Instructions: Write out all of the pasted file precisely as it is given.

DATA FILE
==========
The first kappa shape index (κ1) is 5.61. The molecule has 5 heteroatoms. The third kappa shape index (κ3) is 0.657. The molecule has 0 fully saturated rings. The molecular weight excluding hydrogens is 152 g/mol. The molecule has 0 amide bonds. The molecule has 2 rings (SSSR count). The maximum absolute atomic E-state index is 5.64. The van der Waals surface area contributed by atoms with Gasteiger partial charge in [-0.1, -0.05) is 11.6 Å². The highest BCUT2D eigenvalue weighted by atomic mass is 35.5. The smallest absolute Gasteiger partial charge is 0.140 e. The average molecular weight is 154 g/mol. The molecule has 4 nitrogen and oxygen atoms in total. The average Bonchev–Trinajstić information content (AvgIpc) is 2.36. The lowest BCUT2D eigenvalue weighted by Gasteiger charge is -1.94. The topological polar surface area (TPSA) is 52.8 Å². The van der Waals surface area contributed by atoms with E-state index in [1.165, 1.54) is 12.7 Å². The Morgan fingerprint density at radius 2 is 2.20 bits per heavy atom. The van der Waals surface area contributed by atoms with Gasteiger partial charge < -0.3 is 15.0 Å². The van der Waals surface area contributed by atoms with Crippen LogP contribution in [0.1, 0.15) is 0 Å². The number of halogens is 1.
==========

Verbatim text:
The first kappa shape index (κ1) is 5.61. The molecule has 5 heteroatoms. The third kappa shape index (κ3) is 0.657. The molecule has 0 fully saturated rings. The molecular weight excluding hydrogens is 152 g/mol. The molecule has 0 amide bonds. The molecule has 2 rings (SSSR count). The maximum absolute atomic E-state index is 5.64. The van der Waals surface area contributed by atoms with Gasteiger partial charge in [-0.1, -0.05) is 11.6 Å². The highest BCUT2D eigenvalue weighted by atomic mass is 35.5. The smallest absolute Gasteiger partial charge is 0.140 e. The average molecular weight is 154 g/mol. The molecule has 4 nitrogen and oxygen atoms in total. The average Bonchev–Trinajstić information content (AvgIpc) is 2.36. The lowest BCUT2D eigenvalue weighted by Gasteiger charge is -1.94. The topological polar surface area (TPSA) is 52.8 Å². The van der Waals surface area contributed by atoms with E-state index in [1.165, 1.54) is 12.7 Å². The Morgan fingerprint density at radius 2 is 2.20 bits per heavy atom. The van der Waals surface area contributed by atoms with Gasteiger partial charge < -0.3 is 15.0 Å². The van der Waals surface area contributed by atoms with Crippen LogP contribution in [0.1, 0.15) is 0 Å². The number of halogens is 1.